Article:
I don’t think people appreciate how fragile modern society has become. It won’t take much to bring everything down. Look at the attacks on Venezuela’s power grid. While factions in the US pat themselves on the back for their cleverness, they fail to see that a dedicated enemy could easily cause massive disruption to the social function of ANY country. The US is capable of delivering this disruption so everyone else must be extremely cautions, all the while fending off internal factions that could be bought off by US money and influence.

      The US elite realize this and know they either have to compromise or go ALL in. They have chosen ALL IN. In their twisted minds, it is a good strategy. If they win, they win big. If they loose, they most likely ride the crumbling edifice down from the top. The masses being crushed by the falling debris. Either way, they will remain at the top of the rubble heap.

      Being a member in the Club is a strong motivator. One must be very principled to resist its temptations.

      Reply
      1. Thuto

        Trying to fend off “internal factions that could be bought off with US money and influence” is flagged by the likes of Amnesty International and HRW as “human rights abuses” when done in other countries (especially countries making up the”axis of evil”)while the same is branded as “patriotism and defending the homeland” when done in the US.

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    2. Chris Cosmos

      Why aren’t other countries reacting strongly against US imperialism? First, structurally, the US largely controls the single most important international “body” we have and that is the world’s financial system. It is a system that tightly controlled by the world’s elite–this is why even Europeans who have an inherent disgust of the brutality of the Empire are, nevertheless fully supporting the Empire. Thus, from that angle, the most important angle politically, the USA rules the roost, the dollar is the world’s reserve currency and while there are rumblings of that changing–it won’t in the medium term.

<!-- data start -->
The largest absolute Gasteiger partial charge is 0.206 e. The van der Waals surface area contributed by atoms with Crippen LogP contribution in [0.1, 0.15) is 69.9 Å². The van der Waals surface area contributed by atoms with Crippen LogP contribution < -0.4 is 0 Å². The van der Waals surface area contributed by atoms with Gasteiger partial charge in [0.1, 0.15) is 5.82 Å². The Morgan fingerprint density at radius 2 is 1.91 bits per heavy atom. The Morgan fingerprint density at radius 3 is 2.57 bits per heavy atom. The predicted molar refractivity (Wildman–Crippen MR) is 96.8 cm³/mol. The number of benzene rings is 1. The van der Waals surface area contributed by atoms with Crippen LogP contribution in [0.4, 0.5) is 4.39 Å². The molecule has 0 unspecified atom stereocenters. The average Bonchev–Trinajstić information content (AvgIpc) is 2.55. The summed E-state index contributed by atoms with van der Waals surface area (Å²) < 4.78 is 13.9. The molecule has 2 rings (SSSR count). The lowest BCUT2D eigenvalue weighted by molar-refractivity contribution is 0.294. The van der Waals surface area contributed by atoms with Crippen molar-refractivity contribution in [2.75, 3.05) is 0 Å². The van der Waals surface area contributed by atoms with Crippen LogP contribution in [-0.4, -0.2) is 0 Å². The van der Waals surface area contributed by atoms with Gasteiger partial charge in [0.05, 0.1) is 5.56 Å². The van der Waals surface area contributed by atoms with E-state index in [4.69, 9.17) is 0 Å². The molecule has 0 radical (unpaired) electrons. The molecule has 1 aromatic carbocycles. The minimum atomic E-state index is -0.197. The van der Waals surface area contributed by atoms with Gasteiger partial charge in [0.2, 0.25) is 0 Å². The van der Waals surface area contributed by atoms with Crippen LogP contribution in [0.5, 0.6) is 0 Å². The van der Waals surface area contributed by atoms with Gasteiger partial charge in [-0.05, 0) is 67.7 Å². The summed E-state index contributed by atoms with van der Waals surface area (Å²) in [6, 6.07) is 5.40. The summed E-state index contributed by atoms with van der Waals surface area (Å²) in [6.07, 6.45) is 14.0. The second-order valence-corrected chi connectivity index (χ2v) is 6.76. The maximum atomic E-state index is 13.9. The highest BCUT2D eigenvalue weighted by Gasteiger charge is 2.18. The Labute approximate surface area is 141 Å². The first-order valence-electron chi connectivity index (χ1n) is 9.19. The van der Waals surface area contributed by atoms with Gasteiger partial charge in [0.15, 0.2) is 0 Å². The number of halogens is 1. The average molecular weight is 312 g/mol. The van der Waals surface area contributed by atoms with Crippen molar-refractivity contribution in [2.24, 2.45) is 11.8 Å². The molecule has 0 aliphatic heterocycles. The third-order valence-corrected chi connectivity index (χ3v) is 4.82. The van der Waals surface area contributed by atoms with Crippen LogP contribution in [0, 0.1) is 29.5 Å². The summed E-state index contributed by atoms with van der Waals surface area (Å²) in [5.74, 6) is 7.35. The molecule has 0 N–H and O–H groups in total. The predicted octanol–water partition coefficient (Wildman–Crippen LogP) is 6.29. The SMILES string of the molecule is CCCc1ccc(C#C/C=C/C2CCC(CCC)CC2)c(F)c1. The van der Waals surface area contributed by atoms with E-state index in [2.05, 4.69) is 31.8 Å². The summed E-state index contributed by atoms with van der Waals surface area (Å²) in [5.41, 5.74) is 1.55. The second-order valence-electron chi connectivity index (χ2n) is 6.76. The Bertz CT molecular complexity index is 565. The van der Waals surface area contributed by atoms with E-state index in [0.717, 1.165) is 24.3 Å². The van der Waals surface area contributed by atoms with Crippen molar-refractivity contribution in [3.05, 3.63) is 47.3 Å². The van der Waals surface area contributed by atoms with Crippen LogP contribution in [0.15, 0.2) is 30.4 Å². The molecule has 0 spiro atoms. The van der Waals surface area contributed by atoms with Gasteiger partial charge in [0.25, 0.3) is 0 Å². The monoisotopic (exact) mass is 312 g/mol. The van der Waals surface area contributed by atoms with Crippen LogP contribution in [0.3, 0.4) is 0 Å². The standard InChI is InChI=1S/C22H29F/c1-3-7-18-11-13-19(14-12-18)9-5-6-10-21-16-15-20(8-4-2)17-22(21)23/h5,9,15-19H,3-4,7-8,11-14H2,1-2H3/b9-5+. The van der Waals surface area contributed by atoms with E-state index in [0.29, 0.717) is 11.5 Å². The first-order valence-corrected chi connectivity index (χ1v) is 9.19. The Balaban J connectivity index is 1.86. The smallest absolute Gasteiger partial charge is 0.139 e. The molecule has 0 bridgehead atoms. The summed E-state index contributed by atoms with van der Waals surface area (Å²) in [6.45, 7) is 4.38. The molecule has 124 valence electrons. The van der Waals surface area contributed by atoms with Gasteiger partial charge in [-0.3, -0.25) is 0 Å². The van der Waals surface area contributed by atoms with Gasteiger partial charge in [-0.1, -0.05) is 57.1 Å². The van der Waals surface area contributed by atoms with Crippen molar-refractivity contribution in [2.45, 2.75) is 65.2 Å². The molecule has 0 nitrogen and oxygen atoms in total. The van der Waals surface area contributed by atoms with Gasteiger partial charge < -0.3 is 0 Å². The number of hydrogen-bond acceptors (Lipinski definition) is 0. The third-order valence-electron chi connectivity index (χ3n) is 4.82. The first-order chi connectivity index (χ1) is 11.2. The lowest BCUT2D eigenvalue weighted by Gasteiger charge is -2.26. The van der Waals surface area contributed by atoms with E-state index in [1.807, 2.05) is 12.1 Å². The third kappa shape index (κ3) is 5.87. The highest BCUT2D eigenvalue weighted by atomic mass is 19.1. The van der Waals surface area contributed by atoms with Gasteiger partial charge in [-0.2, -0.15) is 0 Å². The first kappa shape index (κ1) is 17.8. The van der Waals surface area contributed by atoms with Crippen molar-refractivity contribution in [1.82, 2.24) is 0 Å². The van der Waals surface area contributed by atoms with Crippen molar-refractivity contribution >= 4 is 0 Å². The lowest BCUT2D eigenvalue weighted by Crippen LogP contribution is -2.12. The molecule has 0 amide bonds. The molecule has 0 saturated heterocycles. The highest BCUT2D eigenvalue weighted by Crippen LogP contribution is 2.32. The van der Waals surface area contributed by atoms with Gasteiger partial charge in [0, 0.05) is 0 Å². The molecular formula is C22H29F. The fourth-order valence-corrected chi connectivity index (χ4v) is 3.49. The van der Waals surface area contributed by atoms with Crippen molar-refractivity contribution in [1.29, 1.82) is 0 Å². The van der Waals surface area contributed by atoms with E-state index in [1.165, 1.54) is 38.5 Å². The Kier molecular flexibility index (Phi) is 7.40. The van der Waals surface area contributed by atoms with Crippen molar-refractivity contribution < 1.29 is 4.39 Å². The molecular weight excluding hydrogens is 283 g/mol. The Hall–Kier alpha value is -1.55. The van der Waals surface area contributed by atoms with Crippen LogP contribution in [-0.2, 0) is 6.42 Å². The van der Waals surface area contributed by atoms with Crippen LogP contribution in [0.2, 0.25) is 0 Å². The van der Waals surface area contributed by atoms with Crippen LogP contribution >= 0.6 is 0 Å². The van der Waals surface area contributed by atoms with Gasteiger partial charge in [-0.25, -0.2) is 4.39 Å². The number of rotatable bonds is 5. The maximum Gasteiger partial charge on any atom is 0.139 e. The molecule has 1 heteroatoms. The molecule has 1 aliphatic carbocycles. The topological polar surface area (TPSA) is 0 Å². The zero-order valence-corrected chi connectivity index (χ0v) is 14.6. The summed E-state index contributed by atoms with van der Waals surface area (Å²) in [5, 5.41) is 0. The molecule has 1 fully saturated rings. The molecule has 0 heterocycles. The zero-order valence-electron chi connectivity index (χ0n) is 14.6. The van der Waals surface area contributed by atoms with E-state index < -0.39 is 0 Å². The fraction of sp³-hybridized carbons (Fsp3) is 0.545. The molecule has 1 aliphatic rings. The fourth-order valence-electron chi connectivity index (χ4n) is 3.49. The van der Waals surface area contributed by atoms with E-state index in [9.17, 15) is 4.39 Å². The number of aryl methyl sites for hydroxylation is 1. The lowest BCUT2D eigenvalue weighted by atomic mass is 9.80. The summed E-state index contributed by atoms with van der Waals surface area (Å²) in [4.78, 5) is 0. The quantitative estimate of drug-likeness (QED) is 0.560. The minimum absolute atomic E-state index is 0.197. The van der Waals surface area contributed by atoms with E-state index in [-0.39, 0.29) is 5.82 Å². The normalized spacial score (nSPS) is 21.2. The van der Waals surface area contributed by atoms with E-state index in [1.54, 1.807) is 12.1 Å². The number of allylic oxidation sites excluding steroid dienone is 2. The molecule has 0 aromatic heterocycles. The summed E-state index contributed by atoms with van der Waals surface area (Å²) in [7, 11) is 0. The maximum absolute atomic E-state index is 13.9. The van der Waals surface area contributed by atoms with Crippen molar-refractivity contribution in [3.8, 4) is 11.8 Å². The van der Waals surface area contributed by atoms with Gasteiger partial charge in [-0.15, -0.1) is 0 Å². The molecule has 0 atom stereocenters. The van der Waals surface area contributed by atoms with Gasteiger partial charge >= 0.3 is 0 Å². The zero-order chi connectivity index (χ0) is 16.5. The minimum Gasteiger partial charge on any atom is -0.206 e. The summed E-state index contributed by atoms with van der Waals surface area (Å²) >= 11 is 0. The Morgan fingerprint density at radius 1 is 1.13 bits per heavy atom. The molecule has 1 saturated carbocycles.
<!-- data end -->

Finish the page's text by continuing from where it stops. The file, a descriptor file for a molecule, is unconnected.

Second, we have the utter military domination of the world by the Washington Empire. There are troops in 150 countries who are living there currently. The US can spend unlimited amounts of money on hardware, covert ops, bribes, assassinations, character assassinations, false flags, and every kind of mischief and Machiavellian technique you can imagine. The Empire knows no boundaries, no laws not of its own making and has almost unlimited public support by the US population. And that is the ultimate bottom line of US power. Everyone around the world knows that, if the US is attacked in any way the reaction will be insanely violent. I remember in the late nineties sharing an office with a Chinese intellectual who as a middle-school child suffered years of exile in a hard labor camp simply because his family were intellectuals. He basically was a patriot and believed China should push the US on some incident back then and I said that any active or violent confrontation would end up in a paroxysm of violence that would surprise him and his Chinese compatriots.

      The US is a violent and warlike country where its military is universally popular in fact the military is, by far, the most popular institution in the USA. Any attack on the US military in Iraq or Afghanistan would invite an overwhelming genocide of the Iranian people supported by both political parties. The Iranians, the Chinese, the Russians all know this. The ruling elites in the USA may be split, confused, and struggling for power among themselves as we witnessed in our recent wars where there were dozens of policies are co-existing at once and making a mess. That’s how the opponents of Empire survive–without direct confrontation or, at worst, subtle confrontation. No one wants to invite the end of the world coming from a population which is often on the edge of being collectively psychotic.

      Reply
      1. Carey

        “..The US is a violent and warlike country where its military is universally popular in fact the military is, by far, the most popular institution in the USA..”

        Support for the military here in the Exceptional Nation is miles wide- consent being
        fairly easily manufactured, *for now*- and and maybe an inch deep.

        Reply
  8. Thuto